We love knowledge in the West. Like, love it.
But what about skill?
On Tuesday evening I was hanging out with a bunch of friends when one of the people I was with drew a very important distinction between knowledge and skill. He said (and I'm paraphrasing here):
"People in North America tend to idealize knowledge and forget about skill. For a long time I was ashamed to tell people I'm a carpenter until I realized that I didn't need to be ashamed of something I am skilled at. Not a lot of people are skilled at things these days."
This friend's insights blew me away. It's such a clear and important distinction and yet I see how some many people in our culture admire the most knowledgeable over the most skilled. I mean, sure, there's definitely been a reappearance of interest in things like craftmanship and so forth as of late, but I wonder if we're still missing the important of skill in our culture — to the detriment of what we could accomplished if we starting appreciating the power of both?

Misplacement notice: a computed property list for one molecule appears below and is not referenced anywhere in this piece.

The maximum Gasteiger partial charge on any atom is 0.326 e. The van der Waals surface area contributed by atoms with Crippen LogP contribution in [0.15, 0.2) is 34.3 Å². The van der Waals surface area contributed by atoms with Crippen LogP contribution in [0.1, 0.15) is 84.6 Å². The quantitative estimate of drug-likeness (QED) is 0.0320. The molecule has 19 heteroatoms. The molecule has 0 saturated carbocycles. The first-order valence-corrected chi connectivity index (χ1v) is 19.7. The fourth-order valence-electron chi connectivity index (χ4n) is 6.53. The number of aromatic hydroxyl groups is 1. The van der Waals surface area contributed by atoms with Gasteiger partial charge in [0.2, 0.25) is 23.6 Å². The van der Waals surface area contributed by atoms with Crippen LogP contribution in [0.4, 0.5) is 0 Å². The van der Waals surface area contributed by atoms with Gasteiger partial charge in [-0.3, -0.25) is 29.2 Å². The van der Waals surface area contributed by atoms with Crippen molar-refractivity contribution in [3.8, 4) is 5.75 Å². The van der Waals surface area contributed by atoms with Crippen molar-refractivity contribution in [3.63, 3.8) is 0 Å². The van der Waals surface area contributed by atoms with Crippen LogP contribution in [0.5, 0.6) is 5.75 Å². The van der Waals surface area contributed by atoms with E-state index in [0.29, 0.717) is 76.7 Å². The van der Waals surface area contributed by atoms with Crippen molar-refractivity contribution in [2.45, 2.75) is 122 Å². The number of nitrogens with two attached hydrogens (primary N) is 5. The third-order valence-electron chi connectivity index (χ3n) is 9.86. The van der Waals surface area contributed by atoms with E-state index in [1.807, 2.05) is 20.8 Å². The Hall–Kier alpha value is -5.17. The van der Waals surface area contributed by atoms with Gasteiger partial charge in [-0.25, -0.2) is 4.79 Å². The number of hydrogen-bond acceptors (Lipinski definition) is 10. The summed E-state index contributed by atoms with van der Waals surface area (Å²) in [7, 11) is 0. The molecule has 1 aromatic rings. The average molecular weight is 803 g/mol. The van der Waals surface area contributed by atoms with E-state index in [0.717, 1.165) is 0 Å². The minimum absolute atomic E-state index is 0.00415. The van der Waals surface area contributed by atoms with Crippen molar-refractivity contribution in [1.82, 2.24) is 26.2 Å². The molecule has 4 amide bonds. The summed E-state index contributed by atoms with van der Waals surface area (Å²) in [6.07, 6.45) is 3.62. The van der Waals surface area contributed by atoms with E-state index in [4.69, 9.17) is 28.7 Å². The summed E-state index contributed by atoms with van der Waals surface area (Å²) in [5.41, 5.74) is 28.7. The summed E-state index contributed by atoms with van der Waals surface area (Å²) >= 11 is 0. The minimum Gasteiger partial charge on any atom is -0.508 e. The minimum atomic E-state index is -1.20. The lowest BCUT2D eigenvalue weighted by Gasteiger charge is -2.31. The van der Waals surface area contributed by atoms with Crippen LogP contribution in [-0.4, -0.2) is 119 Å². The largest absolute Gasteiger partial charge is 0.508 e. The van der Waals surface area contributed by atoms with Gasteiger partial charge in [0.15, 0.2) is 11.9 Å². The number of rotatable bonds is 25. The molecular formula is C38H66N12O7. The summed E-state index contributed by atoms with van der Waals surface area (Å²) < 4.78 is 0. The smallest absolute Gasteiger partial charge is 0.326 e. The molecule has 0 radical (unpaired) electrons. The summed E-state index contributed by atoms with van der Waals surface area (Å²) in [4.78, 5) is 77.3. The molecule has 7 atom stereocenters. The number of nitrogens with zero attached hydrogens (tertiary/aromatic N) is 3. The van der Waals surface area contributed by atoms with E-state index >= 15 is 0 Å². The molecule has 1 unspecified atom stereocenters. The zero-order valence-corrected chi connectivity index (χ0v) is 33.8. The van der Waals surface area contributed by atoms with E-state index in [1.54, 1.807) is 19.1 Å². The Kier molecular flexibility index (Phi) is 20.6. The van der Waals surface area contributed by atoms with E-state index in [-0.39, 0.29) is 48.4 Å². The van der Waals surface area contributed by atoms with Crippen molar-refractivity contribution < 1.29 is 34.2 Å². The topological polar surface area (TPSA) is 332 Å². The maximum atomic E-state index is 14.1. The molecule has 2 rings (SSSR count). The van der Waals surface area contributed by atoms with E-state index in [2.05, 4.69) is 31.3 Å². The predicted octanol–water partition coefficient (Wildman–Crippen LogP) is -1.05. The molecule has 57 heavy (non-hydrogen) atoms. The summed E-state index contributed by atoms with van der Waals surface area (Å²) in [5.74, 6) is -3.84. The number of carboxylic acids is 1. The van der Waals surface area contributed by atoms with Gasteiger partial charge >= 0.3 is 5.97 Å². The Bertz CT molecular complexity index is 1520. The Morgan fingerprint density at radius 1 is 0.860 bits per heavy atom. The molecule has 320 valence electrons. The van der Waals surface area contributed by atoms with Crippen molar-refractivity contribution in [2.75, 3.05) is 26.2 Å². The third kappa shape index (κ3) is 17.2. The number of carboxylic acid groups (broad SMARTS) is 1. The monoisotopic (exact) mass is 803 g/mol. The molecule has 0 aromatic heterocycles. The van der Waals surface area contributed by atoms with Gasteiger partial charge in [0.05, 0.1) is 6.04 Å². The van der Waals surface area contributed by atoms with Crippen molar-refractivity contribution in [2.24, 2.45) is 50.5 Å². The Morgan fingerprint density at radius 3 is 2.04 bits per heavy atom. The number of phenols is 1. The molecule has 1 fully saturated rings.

Me? I love filling my head with knowledge. I love sitting around reading interesting books all day that challenge my brain and top it up with many bits of juicy wisdom.
But what about skill? I guess I spend a lot of time developing the craft of writing and musicianship in life, but my friend's comment has got me wondering if I need to think more about developing my skill in these and other disciplines I love.
And what about you — which one do you idealize and how might you build up your strengths in the area you're currently neglecting?